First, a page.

The drop in oil prices could lead to a 30% decrease in Turkey's long-term natural gas contracts with Russia, Iran and Azerbaijan, experts predict.
Brent crude plummeted to $31 per barrel on Monday to mark its lowest level in four years after the Saudi Arabia-led Organization of the Petroleum Exporting Countries (OPEC) and Russia-led non-OPEC failed to reach a deal to curb their oil production levels against the negative impact of of the coronavirus on low oil demand worldwide.
As oil prices are expected to stay below $50 per barrel until the end of this year, the price fall will also impact natural gas and liquefied natural gas (LNG) markets, benefiting importer countries.
"Turkey imports 98% of its natural gas and LNG via pipeline. It has long-term contracts, which are all oil-indexed, with Russia, Iran and Azerbaijan. The contracts have a lag in the oil price they use in the formula, and the main effect of lower prices will be felt in around six to nine months," Emin Emrah Danış, research and strategy director at Global Energy Research Partners, said.
Turkey, which has been importing 1,000 cubic meters of natural gas at a price level of $250-260 during the first quarter of 2020, could see this drop to $180 in the third and fourth quarters, about a 30% drop, Danis said.
"This could also pave the way for discounts for end-users in Turkey and also reduce Turkey's energy import bill in the last quarter of 2020," he added.
According to Danış, a similar trend will also be felt for LNG prices.
“Both the decline in long-term contracts and declining LNG prices will strengthen Turkey's position during negotiations for the renewal of contracts with some of these countries," he said.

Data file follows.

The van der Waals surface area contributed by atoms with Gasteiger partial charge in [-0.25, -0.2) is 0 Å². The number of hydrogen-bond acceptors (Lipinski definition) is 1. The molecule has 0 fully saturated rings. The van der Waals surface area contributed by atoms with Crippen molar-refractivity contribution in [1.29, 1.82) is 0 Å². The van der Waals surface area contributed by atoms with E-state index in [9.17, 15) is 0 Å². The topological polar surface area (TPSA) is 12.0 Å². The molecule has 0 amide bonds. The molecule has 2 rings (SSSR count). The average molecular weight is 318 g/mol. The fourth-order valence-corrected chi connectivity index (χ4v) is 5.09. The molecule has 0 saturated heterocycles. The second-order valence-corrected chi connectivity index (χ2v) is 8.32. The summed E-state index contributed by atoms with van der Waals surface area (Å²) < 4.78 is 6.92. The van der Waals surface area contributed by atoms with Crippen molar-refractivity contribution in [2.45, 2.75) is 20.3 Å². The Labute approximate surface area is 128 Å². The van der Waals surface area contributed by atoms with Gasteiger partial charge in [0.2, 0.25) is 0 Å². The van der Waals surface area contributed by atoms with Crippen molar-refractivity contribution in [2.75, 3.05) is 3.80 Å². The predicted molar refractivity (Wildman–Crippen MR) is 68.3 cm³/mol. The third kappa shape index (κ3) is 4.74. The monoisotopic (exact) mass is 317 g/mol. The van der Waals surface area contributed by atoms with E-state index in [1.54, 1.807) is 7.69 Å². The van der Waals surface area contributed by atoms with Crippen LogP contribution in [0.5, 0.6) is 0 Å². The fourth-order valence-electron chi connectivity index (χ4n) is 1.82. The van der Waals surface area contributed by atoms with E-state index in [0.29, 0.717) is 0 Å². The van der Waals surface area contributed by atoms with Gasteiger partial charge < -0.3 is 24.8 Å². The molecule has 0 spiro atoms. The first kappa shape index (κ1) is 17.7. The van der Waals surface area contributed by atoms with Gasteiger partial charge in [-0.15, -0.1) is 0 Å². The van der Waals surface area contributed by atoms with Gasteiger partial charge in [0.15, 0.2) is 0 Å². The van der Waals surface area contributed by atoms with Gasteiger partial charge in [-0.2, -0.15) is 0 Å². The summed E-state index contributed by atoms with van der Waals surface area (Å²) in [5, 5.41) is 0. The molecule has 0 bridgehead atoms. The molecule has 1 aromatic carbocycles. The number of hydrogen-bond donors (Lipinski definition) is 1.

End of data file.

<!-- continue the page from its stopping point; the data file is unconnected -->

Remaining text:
Turkey is in talks with exporting countries to renew or renegotiate its gas deals given that the nation's long-term contracts, covering 15 billion cubic meters (bcm), will expire in 2021.
Lower energy prices for end consumers
Carlos Torres Diaz, head of gas and power markets at Norway-based independent energy research and consulting firm Rystad Energy, said importing countries would continue to benefit from the low-price environment.
"Importers have been taking advantage of low spot prices to import more volumes; now they will also be able to import volumes from their long-term contracts at a lower price. This will result in better economics for direct users and lower power prices that should benefit the end consumer," he forecasted.
He further explained that if gas prices were to drop more, a downward adjustment would be seen in LNG shipments from the U.S. to Europe, as exporters of spot cargoes would not be able to cover their operational costs.
Similarly, Diaz stated that the majority of older LNG projects have oil-indexed contracts.
"So the oil price drop will affect revenues in liquefaction plants mostly in Australia, Indonesia, Malaysia, Qatar, Algeria and Nigeria, which will be felt in around six to nine months," he concluded.